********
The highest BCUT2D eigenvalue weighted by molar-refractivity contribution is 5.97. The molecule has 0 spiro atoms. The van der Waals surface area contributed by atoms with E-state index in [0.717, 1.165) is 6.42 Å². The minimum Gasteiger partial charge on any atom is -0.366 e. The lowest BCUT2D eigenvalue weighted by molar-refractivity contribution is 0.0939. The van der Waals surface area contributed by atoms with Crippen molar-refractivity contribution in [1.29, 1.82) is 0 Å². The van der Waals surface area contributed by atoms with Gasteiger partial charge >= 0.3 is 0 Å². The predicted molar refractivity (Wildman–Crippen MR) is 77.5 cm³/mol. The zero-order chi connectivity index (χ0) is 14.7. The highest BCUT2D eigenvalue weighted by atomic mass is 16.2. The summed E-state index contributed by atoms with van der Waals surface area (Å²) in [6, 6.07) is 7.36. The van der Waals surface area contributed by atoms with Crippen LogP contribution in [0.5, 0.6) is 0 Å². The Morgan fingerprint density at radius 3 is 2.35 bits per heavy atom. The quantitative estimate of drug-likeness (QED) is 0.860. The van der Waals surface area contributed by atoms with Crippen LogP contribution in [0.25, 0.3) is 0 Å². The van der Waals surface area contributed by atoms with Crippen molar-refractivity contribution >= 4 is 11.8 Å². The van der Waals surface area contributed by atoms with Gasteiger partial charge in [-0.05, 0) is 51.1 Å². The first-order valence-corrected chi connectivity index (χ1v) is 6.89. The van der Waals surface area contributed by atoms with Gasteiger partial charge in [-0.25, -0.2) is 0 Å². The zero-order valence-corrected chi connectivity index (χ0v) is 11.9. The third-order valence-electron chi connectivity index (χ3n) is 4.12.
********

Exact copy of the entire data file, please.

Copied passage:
The highest BCUT2D eigenvalue weighted by molar-refractivity contribution is 5.97. The molecule has 0 spiro atoms. The van der Waals surface area contributed by atoms with E-state index in [0.717, 1.165) is 6.42 Å². The minimum Gasteiger partial charge on any atom is -0.366 e. The lowest BCUT2D eigenvalue weighted by molar-refractivity contribution is 0.0939. The van der Waals surface area contributed by atoms with Crippen molar-refractivity contribution in [1.29, 1.82) is 0 Å². The van der Waals surface area contributed by atoms with Gasteiger partial charge >= 0.3 is 0 Å². The predicted molar refractivity (Wildman–Crippen MR) is 77.5 cm³/mol. The zero-order chi connectivity index (χ0) is 14.7. The highest BCUT2D eigenvalue weighted by atomic mass is 16.2. The summed E-state index contributed by atoms with van der Waals surface area (Å²) in [6, 6.07) is 7.36. The van der Waals surface area contributed by atoms with Crippen LogP contribution in [0.5, 0.6) is 0 Å². The Morgan fingerprint density at radius 3 is 2.35 bits per heavy atom. The quantitative estimate of drug-likeness (QED) is 0.860. The van der Waals surface area contributed by atoms with Crippen LogP contribution in [0.25, 0.3) is 0 Å². The van der Waals surface area contributed by atoms with Crippen molar-refractivity contribution >= 4 is 11.8 Å². The van der Waals surface area contributed by atoms with Gasteiger partial charge in [-0.05, 0) is 51.1 Å². The first-order valence-corrected chi connectivity index (χ1v) is 6.89. The van der Waals surface area contributed by atoms with Gasteiger partial charge in [-0.25, -0.2) is 0 Å². The zero-order valence-corrected chi connectivity index (χ0v) is 11.9. The third-order valence-electron chi connectivity index (χ3n) is 4.12.